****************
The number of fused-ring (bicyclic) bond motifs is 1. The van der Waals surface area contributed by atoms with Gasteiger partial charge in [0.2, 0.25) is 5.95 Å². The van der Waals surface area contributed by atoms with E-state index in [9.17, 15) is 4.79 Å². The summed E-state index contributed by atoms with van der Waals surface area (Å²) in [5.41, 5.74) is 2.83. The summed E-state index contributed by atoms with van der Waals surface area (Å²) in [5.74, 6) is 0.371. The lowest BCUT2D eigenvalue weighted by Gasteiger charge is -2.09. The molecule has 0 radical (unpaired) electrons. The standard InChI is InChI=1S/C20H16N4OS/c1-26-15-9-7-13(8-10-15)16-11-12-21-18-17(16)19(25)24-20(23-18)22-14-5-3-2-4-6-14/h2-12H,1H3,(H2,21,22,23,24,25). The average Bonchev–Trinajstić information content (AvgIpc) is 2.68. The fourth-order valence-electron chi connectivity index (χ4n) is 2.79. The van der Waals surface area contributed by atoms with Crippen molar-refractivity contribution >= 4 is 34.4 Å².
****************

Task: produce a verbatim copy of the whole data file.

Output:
The number of fused-ring (bicyclic) bond motifs is 1. The van der Waals surface area contributed by atoms with Gasteiger partial charge in [0.2, 0.25) is 5.95 Å². The van der Waals surface area contributed by atoms with E-state index in [9.17, 15) is 4.79 Å². The summed E-state index contributed by atoms with van der Waals surface area (Å²) in [5.41, 5.74) is 2.83. The summed E-state index contributed by atoms with van der Waals surface area (Å²) in [5.74, 6) is 0.371. The lowest BCUT2D eigenvalue weighted by Gasteiger charge is -2.09. The molecule has 0 radical (unpaired) electrons. The standard InChI is InChI=1S/C20H16N4OS/c1-26-15-9-7-13(8-10-15)16-11-12-21-18-17(16)19(25)24-20(23-18)22-14-5-3-2-4-6-14/h2-12H,1H3,(H2,21,22,23,24,25). The average Bonchev–Trinajstić information content (AvgIpc) is 2.68. The fourth-order valence-electron chi connectivity index (χ4n) is 2.79. The van der Waals surface area contributed by atoms with Crippen molar-refractivity contribution >= 4 is 34.4 Å².